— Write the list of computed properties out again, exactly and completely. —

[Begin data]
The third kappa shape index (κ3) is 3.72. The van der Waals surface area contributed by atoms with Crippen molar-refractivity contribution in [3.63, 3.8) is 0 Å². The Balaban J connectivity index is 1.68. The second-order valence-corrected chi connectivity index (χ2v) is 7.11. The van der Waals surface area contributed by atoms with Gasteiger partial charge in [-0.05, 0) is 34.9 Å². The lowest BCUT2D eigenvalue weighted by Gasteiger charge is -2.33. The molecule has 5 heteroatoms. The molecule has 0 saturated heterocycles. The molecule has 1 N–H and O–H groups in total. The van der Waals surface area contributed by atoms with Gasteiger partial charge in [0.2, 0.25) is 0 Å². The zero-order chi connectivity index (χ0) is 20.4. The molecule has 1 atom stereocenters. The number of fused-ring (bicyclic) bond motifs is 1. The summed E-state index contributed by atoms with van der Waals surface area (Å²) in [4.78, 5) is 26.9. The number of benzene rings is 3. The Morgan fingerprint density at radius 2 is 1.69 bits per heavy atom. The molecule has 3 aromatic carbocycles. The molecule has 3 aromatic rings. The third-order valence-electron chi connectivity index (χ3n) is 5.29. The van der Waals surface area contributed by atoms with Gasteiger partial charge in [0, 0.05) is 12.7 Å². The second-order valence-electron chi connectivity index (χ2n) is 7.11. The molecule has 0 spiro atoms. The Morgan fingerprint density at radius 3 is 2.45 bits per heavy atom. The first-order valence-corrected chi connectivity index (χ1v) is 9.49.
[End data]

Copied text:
The third kappa shape index (κ3) is 3.72. The van der Waals surface area contributed by atoms with Crippen molar-refractivity contribution in [3.63, 3.8) is 0 Å². The Balaban J connectivity index is 1.68. The second-order valence-corrected chi connectivity index (χ2v) is 7.11. The van der Waals surface area contributed by atoms with Gasteiger partial charge in [-0.05, 0) is 34.9 Å². The lowest BCUT2D eigenvalue weighted by Gasteiger charge is -2.33. The molecule has 5 heteroatoms. The molecule has 0 saturated heterocycles. The molecule has 1 N–H and O–H groups in total. The van der Waals surface area contributed by atoms with Gasteiger partial charge in [0.2, 0.25) is 0 Å². The zero-order chi connectivity index (χ0) is 20.4. The molecule has 1 atom stereocenters. The number of fused-ring (bicyclic) bond motifs is 1. The summed E-state index contributed by atoms with van der Waals surface area (Å²) in [4.78, 5) is 26.9. The number of benzene rings is 3. The Morgan fingerprint density at radius 2 is 1.69 bits per heavy atom. The molecule has 3 aromatic carbocycles. The molecule has 3 aromatic rings. The third-order valence-electron chi connectivity index (χ3n) is 5.29. The van der Waals surface area contributed by atoms with Gasteiger partial charge in [0, 0.05) is 12.7 Å². The second-order valence-electron chi connectivity index (χ2n) is 7.11. The molecule has 0 spiro atoms. The Morgan fingerprint density at radius 3 is 2.45 bits per heavy atom. The first-order valence-corrected chi connectivity index (χ1v) is 9.49.